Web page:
The potential for big data to help us in everyday life shows no limits, and apparently, this also extends to fighting outbreaks of foodborne disease (FBD). A recent press release from IBM1, announcing the publication of a paper from IBM Research2, suggests that combining big data analysis with geospatial and spatio-temporal data could speed up the official response to an outbreak.
When officials first get word of an outbreak of FBD, it is imperative they take the right steps as soon as possible. In addition to ensuring prompt and appropriate medical treatment for those affected, food safety regulators must also attempt to quickly locate the source of the infection. Accurate and swift confirmation enables prompt withdrawal of contaminated produce from the marketplace, with recall notices to prevent further exposure for at-risk populations.
Hu et al. (2016) suggest that combining data obtained from grocery store scanners with traditional methods for investigation can help pinpoint the source much faster. Their approach combines retail data gathered from produce scanners with spatio-temporal data on cases arising during FBD outbreaks. By combining location details with food purchase data and health records, the workflow analysis draws up a short list of most probable sources for health officials to prioritize in testing.
The researchers first created algorithms for analysis of the data sources described in the previous paragraph. The computations calculate likelihood for various parameters, such as the degree of risk from specific foodstuffs, and location-specific buying characteristics for consumers and foodstuffs. For example, using retail data, the team observed that consumers are more likely to travel further to buy exotic or specialist foods, meaning that store locations were probably located outside the immediate local neighborhood. Hu et al. then developed a likelihood-based method for scoring FBD outbreak and retail purchase data.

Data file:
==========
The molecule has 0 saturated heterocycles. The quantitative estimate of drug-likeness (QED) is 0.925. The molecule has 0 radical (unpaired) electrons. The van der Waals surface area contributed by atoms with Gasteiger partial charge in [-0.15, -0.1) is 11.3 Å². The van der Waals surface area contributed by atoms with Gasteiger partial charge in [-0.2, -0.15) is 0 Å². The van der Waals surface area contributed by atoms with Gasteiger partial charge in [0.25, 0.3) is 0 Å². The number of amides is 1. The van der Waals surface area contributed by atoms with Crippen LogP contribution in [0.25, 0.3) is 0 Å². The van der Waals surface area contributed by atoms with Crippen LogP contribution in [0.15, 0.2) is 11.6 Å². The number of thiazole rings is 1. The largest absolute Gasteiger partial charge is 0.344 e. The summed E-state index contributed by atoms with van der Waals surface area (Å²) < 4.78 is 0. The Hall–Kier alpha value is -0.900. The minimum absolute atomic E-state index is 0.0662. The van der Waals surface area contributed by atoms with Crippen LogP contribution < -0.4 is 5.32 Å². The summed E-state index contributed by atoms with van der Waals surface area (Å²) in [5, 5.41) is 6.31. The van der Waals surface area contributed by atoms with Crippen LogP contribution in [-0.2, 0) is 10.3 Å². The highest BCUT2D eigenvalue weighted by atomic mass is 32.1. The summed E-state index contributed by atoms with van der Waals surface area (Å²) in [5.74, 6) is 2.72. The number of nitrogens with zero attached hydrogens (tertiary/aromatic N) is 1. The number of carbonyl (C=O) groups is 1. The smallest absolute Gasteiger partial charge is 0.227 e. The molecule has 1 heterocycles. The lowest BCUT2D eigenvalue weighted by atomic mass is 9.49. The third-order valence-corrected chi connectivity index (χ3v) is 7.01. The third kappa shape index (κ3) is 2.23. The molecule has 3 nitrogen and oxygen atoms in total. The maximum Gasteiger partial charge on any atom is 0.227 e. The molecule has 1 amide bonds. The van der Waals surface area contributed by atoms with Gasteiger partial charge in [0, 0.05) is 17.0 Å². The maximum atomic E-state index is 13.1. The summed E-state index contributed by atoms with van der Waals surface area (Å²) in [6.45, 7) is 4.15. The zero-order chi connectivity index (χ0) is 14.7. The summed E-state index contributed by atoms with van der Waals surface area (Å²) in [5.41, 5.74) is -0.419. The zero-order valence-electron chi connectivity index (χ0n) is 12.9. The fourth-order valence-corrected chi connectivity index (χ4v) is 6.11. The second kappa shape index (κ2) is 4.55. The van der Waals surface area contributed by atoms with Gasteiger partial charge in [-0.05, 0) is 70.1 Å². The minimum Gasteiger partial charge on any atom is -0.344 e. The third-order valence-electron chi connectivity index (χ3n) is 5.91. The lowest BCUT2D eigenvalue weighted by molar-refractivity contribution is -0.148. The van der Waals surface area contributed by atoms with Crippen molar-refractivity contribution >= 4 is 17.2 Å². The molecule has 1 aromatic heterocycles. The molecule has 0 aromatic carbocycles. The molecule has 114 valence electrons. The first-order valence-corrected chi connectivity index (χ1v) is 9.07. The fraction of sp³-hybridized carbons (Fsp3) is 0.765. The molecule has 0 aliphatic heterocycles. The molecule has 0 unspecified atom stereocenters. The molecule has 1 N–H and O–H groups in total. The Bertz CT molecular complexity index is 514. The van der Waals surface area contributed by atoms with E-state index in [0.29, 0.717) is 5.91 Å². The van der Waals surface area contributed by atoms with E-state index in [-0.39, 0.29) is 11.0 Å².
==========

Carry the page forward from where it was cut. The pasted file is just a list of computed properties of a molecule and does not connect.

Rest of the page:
Initially, the team used a synthetic network to examine functionality, calculating probabilities for specific retail locations from data gathered across Germany. They then ran an outbreak simulation to generate predictions based on FBD case numbers, calculating the number of reported patients required to create a shortlist of food items suspected of being the source. The preliminary testing showed that with between 10-20 cases reported, the workflow showed greater than 80% success in identifying the source. Generating a shortlist of 12 suspect food items included the contaminated product 90% of the time using real outbreak data.
Hu et al. do not propose that their approach of combining grocery store scanner data with spatio-temporal case outbreak reports replace current methods used to manage FBD outbreaks. However, they do suggest that as an additional tool, it could speed up identification of the contaminated foodstuff thereby reducing exposure to a wider population. During the 2011 contaminated sprouts outbreak in Europe, it took officials more than 60 days to identify fenugreek seeds as the source of the E. coli. In this time, 50 people died and 4,000 became ill. The authors suggest that examining grocery store scanner data can quickly narrow down to a priority list of foodstuffs for testing and may even allow a proactive approach to managing FBD outbreaks through early warning.
To learn more about food safety testing visit our food microbiology pages.
1. IBM News room 2016-08-12 “IBM Researchers Use Grocery Scanner Data to Speed Investigations During Early Foodborne Illness Outbreaks“, https://www-03.ibm.com/press/us/en/pressrelease/50349.wss
2. Hu, K. et al. (2016) “From Farm to Fork: How Spatial-Temporal Data can Accelerate Foodborne Illness Investigation in a Global Food Supply Chain“, Association for Computing Machinery Sigspatial Journal 8:1